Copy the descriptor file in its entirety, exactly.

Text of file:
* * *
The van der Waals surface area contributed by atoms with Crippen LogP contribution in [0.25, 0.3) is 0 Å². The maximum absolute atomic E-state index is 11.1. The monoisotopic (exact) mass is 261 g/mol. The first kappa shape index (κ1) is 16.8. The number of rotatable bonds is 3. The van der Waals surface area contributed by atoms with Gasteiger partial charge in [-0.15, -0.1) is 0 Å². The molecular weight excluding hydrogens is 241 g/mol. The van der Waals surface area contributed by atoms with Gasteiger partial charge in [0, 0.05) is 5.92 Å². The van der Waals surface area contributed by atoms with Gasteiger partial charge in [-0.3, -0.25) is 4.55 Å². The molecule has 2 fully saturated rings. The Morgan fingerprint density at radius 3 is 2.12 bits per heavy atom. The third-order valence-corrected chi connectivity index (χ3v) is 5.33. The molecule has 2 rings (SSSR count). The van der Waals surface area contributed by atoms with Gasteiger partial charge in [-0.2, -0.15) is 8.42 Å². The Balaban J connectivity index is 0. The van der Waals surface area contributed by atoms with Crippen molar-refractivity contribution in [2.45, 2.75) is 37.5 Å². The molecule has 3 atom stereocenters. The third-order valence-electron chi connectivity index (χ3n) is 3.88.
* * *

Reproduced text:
The van der Waals surface area contributed by atoms with Crippen LogP contribution in [0.25, 0.3) is 0 Å². The maximum absolute atomic E-state index is 11.1. The monoisotopic (exact) mass is 261 g/mol. The first kappa shape index (κ1) is 16.8. The number of rotatable bonds is 3. The van der Waals surface area contributed by atoms with Gasteiger partial charge in [-0.15, -0.1) is 0 Å². The molecular weight excluding hydrogens is 241 g/mol. The van der Waals surface area contributed by atoms with Gasteiger partial charge in [0, 0.05) is 5.92 Å². The van der Waals surface area contributed by atoms with Gasteiger partial charge in [-0.3, -0.25) is 4.55 Å². The molecule has 2 fully saturated rings. The Morgan fingerprint density at radius 3 is 2.12 bits per heavy atom. The third-order valence-corrected chi connectivity index (χ3v) is 5.33. The molecule has 2 rings (SSSR count). The van der Waals surface area contributed by atoms with Gasteiger partial charge in [-0.2, -0.15) is 8.42 Å². The Balaban J connectivity index is 0. The van der Waals surface area contributed by atoms with Crippen molar-refractivity contribution in [2.45, 2.75) is 37.5 Å². The molecule has 3 atom stereocenters. The third-order valence-electron chi connectivity index (χ3n) is 3.88.